DATE EVENT
07
Full Moon, Mercury at superior conjunction.
08
Saturn begins retrograde motion.
10-27
Look W from a dark location, at about an hour after sunset, to view zodiacal light. ("Zodiacal light" is a vertical band of white light believed to be sunlight reflected from meteoriods found in the plane of the ecliptic, the apparent "path" of the Sun, Moon and Planets as they travel across our sky.) It will appear to be a very large, but very dim, pyramid of of white light, "leaning" to the left.
12
Spica, first magnitude star in the constellation Virgo, less than 2 deg N of the Moon.
15
Mars at aphelion, the farthest point from the sun in its orbit, see the article below on the 2012 opposition of the red planet. (Mars distance from the Sun: 1.66598 AU, 249.2 million km at opposition.)
23
Mercury 6 deg. S of Moon.
27
Jupiter 4 deg. S of Moon.
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Lunar Almanac for Febuary 2012

Phases of the Moon Phase and Date(s)

Best viewed before local midnight

New
21

Deep Space Objects

1st. Qtr
Jan 31

Planets & Moon

Full
07

Moon

Last
Qtr 14

Deep Space & Planets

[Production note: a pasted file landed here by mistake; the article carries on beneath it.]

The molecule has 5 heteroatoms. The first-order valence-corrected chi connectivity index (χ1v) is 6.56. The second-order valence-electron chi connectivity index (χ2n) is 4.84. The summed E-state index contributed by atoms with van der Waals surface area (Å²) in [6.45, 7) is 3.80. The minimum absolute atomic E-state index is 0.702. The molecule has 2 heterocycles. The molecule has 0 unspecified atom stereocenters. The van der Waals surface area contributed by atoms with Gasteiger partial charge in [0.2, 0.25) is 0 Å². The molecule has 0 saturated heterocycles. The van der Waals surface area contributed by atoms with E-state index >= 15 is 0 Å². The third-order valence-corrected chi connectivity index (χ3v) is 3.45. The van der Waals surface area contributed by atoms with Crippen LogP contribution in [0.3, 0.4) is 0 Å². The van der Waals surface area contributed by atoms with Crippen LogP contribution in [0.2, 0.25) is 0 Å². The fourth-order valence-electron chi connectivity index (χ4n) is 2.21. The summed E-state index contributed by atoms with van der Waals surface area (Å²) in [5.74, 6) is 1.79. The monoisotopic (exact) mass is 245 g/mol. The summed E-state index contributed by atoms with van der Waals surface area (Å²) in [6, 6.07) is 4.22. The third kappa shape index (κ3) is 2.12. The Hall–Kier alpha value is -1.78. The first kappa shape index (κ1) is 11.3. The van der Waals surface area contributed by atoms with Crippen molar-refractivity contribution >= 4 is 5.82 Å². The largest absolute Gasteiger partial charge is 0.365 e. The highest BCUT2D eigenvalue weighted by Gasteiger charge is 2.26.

Topic of the month: Mars Opposition 2012

Every 780 days, or roughly 2 years and 50 days, planet Earth passes Mars on its orbital track, lapping the red planet like horses at a race track. (Well, not quite like horses, both Earth and Mars have relatively stable orbits around the sun.) As noted above, Mars is at aphelion during this year's opposition, making this apparition of the red planet one of the least attractive. The planetary disk has been growing, and the planet will double in brightness this month, from -.05 to -1.2, but the disk will not get larger than 14-arc seconds. (At best, the disk grows to a size of 25-arc seconds during the most favorable opposition.)

During Mars opposition 2012, the northern hemisphere of Mars is experiencing late spring. The northern polar cap should be visible in an amateur telescope and may be shrinking as the northern hemisphere of the planet approaches summer solstice. Mars starts out in Virgo at the beginning of the month, but moves back into Leo as it moves retrograde to its usual course along the ecliptic. The retrograde motion is caused by the fact that the Earth is lapping Mars, a curious behavior that told ancient observers that there was something extraordinary about the planets.

Find out which side of Mars is visible while you are out viewing the red planet through a telescope. Sky & Telescope magazine features an interactive application, Mars profiler. Use this tool to find out what side of the martian surface is currently in your viewfinder. More information about Mars can be found on Astra's Stargate, on the Three Faces of Mars Page. You may also like to look at Jeffrey D. Beish's 2012 Opposition of Mars page.

--See You Under the Stars!
Astra's new almanac based on Ron Leeseberg's work

This installment of "Whats Up?" is ©2012 by Dawn Jenkins for Astra's Stargate. View Ron Leeseburg's Farewell Issue